Abraham Lincoln Now Belongs to the Ages

President Abraham Lincoln Died On April 15, 1865 At 7:22 In The Morning

Upon Abraham Lincoln’s death, it was reported Secretary of War Edwin Stanton said:

“Now he belongs to the ages.”

President Abraham Lincoln

President Abraham Lincoln

Abraham Lincoln’s assassination was a tragedy and the nation was in mourning. Lincoln’s funeral train traveled its way on a sad thirteen-day long journey to Springfield, Illinois. Thousands and thousands of people came to pay their respects to the fallen president as the Lincoln Special train passed through their cities, towns, and small villages.

“Marched at half past five. The news came today that President Lincoln, Secretary Seward and son have been assassinated, resulting in the President’s death and severely wounding the others. And now, while the nation is rejoicing with unspeakable joy at its deliverance, it is suddenly plunged into the deepest sorrow by the most brutal murder of its beloved chief.”
…The April 21, 1865 words of Union Sergeant Lucius Barber.

Mourning for the death of President Abraham Lincoln was not universal. Some in the defeated South were joyous over the news of Lincoln’s death… it had been a long, hard, bitter, and bloody war. Others in the South realized they had lost a friend on their path to reconstruction and healing after the war.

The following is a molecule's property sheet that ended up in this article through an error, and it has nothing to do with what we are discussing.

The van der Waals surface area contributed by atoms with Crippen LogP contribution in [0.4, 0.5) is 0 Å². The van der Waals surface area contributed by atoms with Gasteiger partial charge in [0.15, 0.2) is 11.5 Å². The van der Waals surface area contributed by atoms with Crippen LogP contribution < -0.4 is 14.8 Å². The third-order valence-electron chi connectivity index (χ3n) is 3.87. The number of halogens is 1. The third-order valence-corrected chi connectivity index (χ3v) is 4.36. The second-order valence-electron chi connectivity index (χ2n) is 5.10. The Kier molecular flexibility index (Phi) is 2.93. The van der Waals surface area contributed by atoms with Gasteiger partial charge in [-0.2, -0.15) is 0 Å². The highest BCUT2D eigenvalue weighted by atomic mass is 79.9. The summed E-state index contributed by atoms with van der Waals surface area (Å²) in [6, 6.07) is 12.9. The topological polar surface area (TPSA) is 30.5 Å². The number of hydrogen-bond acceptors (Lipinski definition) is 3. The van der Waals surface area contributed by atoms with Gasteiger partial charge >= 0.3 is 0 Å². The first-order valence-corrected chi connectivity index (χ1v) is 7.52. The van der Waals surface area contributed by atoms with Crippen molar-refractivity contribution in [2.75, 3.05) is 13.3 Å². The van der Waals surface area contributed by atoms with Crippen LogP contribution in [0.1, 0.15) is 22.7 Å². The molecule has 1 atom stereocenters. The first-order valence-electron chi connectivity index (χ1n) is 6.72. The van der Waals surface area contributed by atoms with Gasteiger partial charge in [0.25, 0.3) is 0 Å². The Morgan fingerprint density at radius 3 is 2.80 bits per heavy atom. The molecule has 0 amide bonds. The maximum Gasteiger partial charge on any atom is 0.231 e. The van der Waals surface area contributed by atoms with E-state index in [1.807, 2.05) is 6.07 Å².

Lincoln’s death was not good news for the people of the South. Some leaders coming to power after Lincoln’s death would not have Lincoln’s conciliatory ideas for the South.

The Lincoln Memorial

Almost immediately after his assassination discussion begins for a memorial of some type for President Abraham Lincoln. The Lincoln Memorial in Washington, D.C. was dedicated in 1922. The Lincoln memorial has 36 columns to signify the number of states that were in the Union during Abraham Lincoln’s presidency. Carved into the marble of the south wall of the memorial is Lincoln’s Gettysburg Address.

Abraham Lincoln Memorial

Abraham Lincoln Memorial

The Lincoln Memorial faces toward Confederate General Robert E. Lee’s former home of Arlington House located across the Potomac River.

Lincoln’s Tomb, Springfield Illinois

Robert E. Lee – Commander of the Virginia Troops

Robert E. Lee Takes Command

April 22, 1861

On April 22, 1861 Robert E. Lee took command of the Virginia troops. Lee fought for the Confederacy because his loyalty was to his home state of Virginia.

On this date in 1861 Robert E. Lee left his home of Arlington in Virginia, and would never return to it. Union forces soon occupied Arlington, and Lee’s home became Union General Irvin McDowell’s headquarters.

During the Civil War, Robert E. Lee’s home of Arlington would become Arlington National Cemetery.